An American food and lifestyle magazine, Cooking Light has been a staple in American kitchens since its establishment in 1987. Owned by Meredith Corporation, the magazine has recently undertaken a complete redesign, receiving a gold medal for Best in Genre in Women’s Interest from the Society of Publication Design.
Cooking Light is a monthly, 8 x 11.75 in. magazine averaging 96 pages per issue. Aimed at the middle-class foodie looking to expand their cooking repertoire, the magazine effectively uses its size to display the gorgeous, drool-worthy photography it produces for each recipe. Composed of almost entirely recipes, the choice to print monthly leaves enough time for authors to effectively reflect the changing trends of the food industry as well as for readers to actually try the recipes in each issue. Additionally, Cooking Light’s size and page count makes it perfect for transporting from place to place
After the rebrand, Cooking Light established a revitalized grid system that not only allows them to use the page space in a more effective manner, but also creates a more consistent visual style throughout the entire magazine. Its margins measure .625 of an inch from the bottom, an inch from the top, and .5 of an inch on either side. Their use of columns is interesting because it varies throughout the magazine. Sometimes there are three distinct text columns measuring 2.5 inches, with a .25 inch gutter. Other times there are three columns horizontally centered measuring out to be 1.5 inches with a .125 inch gutter. More often than not though, there are four columns (or less) measuring out to be 1.5 inches with a .125 inch gutter. It is apparent Cooking Light uses at least a four-column grid, but I would assume based on their flexibility in text and image positioning that it is actually an 8 or even 12 column grid.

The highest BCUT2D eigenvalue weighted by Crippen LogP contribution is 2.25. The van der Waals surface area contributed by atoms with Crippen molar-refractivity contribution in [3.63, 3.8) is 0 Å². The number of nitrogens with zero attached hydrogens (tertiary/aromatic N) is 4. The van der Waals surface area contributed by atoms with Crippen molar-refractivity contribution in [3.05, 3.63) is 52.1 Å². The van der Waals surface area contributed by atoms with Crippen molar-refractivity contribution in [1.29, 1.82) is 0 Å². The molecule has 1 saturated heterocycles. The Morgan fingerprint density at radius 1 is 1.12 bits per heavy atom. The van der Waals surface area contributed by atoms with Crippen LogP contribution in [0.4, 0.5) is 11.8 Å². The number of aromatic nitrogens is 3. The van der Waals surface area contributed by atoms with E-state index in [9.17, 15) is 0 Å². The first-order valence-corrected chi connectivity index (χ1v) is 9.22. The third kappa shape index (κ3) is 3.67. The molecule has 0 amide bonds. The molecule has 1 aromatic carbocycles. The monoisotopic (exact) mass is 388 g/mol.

Layout and White Space
Broken down into 6 main categories, Cooking Light averages 1 recipe per page. This remains extremely consistent throughout their issues except for stories that lend themselves to additional information. In those special cases, the story would typically take up an entire spread. Overall, the categories are broken down into the introduction, which highlights the theme of the issue; breakfast; lunch; dinner; snacks, desserts & drinks; and etcetera, which goes through the nutritional analysis and recipe index. Photo count averages one per page rather consistently, with very few circumstances in which it deviates. Overall, Cooking Light’s grid allows for a beautiful amount of white space that catches readers attention while simultaneously not producing an overwhelming amount of content. The result is an extremely clean and crisp design that allows the focus to be placed on the food itself, which is truly the calling card of the magazine.